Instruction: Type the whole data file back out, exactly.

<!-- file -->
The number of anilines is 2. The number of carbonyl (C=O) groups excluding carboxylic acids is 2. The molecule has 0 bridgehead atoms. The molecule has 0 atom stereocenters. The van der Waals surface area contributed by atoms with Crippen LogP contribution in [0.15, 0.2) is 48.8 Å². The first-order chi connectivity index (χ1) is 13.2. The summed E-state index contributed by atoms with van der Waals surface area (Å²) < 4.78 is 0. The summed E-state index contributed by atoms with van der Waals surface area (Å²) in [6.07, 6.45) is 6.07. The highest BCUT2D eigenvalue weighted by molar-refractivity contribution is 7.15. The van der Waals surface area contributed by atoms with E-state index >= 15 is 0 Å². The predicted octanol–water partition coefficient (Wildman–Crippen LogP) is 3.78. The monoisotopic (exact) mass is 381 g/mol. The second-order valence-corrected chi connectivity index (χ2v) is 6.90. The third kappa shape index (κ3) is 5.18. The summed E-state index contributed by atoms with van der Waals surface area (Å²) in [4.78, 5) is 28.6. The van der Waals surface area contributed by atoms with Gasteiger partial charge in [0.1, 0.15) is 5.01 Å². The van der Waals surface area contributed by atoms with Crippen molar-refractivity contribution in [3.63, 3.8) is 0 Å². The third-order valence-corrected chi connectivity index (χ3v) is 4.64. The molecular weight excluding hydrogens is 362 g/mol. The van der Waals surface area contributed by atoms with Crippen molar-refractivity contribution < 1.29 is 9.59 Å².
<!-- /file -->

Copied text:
The number of anilines is 2. The number of carbonyl (C=O) groups excluding carboxylic acids is 2. The molecule has 0 bridgehead atoms. The molecule has 0 atom stereocenters. The van der Waals surface area contributed by atoms with Crippen LogP contribution in [0.15, 0.2) is 48.8 Å². The first-order chi connectivity index (χ1) is 13.2. The summed E-state index contributed by atoms with van der Waals surface area (Å²) < 4.78 is 0. The summed E-state index contributed by atoms with van der Waals surface area (Å²) in [6.07, 6.45) is 6.07. The highest BCUT2D eigenvalue weighted by molar-refractivity contribution is 7.15. The van der Waals surface area contributed by atoms with E-state index >= 15 is 0 Å². The predicted octanol–water partition coefficient (Wildman–Crippen LogP) is 3.78. The monoisotopic (exact) mass is 381 g/mol. The second-order valence-corrected chi connectivity index (χ2v) is 6.90. The third kappa shape index (κ3) is 5.18. The summed E-state index contributed by atoms with van der Waals surface area (Å²) in [4.78, 5) is 28.6. The van der Waals surface area contributed by atoms with Gasteiger partial charge in [0.1, 0.15) is 5.01 Å². The van der Waals surface area contributed by atoms with Crippen molar-refractivity contribution in [3.63, 3.8) is 0 Å². The third-order valence-corrected chi connectivity index (χ3v) is 4.64. The molecular weight excluding hydrogens is 362 g/mol. The van der Waals surface area contributed by atoms with Crippen molar-refractivity contribution < 1.29 is 9.59 Å².